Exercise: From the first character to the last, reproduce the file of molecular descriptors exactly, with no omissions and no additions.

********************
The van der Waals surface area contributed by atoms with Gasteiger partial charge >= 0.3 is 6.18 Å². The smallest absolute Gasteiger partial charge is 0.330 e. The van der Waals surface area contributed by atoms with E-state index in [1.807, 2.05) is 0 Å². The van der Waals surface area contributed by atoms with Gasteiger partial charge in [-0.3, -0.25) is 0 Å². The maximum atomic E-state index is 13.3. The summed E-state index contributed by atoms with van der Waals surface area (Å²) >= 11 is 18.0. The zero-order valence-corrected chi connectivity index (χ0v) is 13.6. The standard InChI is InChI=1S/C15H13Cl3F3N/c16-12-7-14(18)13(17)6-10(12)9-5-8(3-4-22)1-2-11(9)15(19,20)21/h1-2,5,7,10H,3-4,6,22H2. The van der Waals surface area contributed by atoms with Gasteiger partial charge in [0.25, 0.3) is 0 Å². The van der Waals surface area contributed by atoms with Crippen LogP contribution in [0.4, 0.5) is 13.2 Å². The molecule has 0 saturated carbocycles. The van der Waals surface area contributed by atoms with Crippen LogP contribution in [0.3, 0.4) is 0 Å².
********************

The van der Waals surface area contributed by atoms with Gasteiger partial charge >= 0.3 is 6.18 Å². The smallest absolute Gasteiger partial charge is 0.330 e. The van der Waals surface area contributed by atoms with E-state index in [1.807, 2.05) is 0 Å². The van der Waals surface area contributed by atoms with Gasteiger partial charge in [-0.3, -0.25) is 0 Å². The maximum atomic E-state index is 13.3. The summed E-state index contributed by atoms with van der Waals surface area (Å²) >= 11 is 18.0. The zero-order valence-corrected chi connectivity index (χ0v) is 13.6. The standard InChI is InChI=1S/C15H13Cl3F3N/c16-12-7-14(18)13(17)6-10(12)9-5-8(3-4-22)1-2-11(9)15(19,20)21/h1-2,5,7,10H,3-4,6,22H2. The van der Waals surface area contributed by atoms with Gasteiger partial charge in [0.25, 0.3) is 0 Å². The van der Waals surface area contributed by atoms with Crippen LogP contribution in [0.4, 0.5) is 13.2 Å². The molecule has 0 saturated carbocycles. The van der Waals surface area contributed by atoms with Crippen LogP contribution in [0.3, 0.4) is 0 Å².